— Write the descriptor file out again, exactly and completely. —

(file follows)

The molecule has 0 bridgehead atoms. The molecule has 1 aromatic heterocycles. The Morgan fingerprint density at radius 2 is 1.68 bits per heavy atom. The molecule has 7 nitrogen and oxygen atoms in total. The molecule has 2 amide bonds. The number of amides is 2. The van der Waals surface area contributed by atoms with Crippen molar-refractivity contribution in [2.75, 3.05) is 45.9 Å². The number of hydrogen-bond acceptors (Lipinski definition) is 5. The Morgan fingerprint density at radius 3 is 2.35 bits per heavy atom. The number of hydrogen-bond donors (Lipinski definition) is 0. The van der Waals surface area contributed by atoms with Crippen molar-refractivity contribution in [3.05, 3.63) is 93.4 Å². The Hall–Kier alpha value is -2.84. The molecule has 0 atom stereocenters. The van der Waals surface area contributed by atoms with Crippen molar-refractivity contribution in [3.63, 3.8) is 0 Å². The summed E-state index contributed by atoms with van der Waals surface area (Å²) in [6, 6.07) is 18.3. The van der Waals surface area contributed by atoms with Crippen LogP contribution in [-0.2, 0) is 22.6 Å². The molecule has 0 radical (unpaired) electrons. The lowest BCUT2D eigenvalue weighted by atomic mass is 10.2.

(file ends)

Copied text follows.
The molecule has 0 bridgehead atoms. The molecule has 1 aromatic heterocycles. The Morgan fingerprint density at radius 2 is 1.68 bits per heavy atom. The molecule has 7 nitrogen and oxygen atoms in total. The molecule has 2 amide bonds. The number of amides is 2. The van der Waals surface area contributed by atoms with Crippen molar-refractivity contribution in [2.75, 3.05) is 45.9 Å². The number of hydrogen-bond acceptors (Lipinski definition) is 5. The Morgan fingerprint density at radius 3 is 2.35 bits per heavy atom. The number of hydrogen-bond donors (Lipinski definition) is 0. The van der Waals surface area contributed by atoms with Crippen molar-refractivity contribution in [3.05, 3.63) is 93.4 Å². The Hall–Kier alpha value is -2.84. The molecule has 0 atom stereocenters. The van der Waals surface area contributed by atoms with Crippen molar-refractivity contribution in [3.63, 3.8) is 0 Å². The summed E-state index contributed by atoms with van der Waals surface area (Å²) in [6, 6.07) is 18.3. The van der Waals surface area contributed by atoms with Crippen LogP contribution in [-0.2, 0) is 22.6 Å². The molecule has 0 radical (unpaired) electrons. The lowest BCUT2D eigenvalue weighted by atomic mass is 10.2.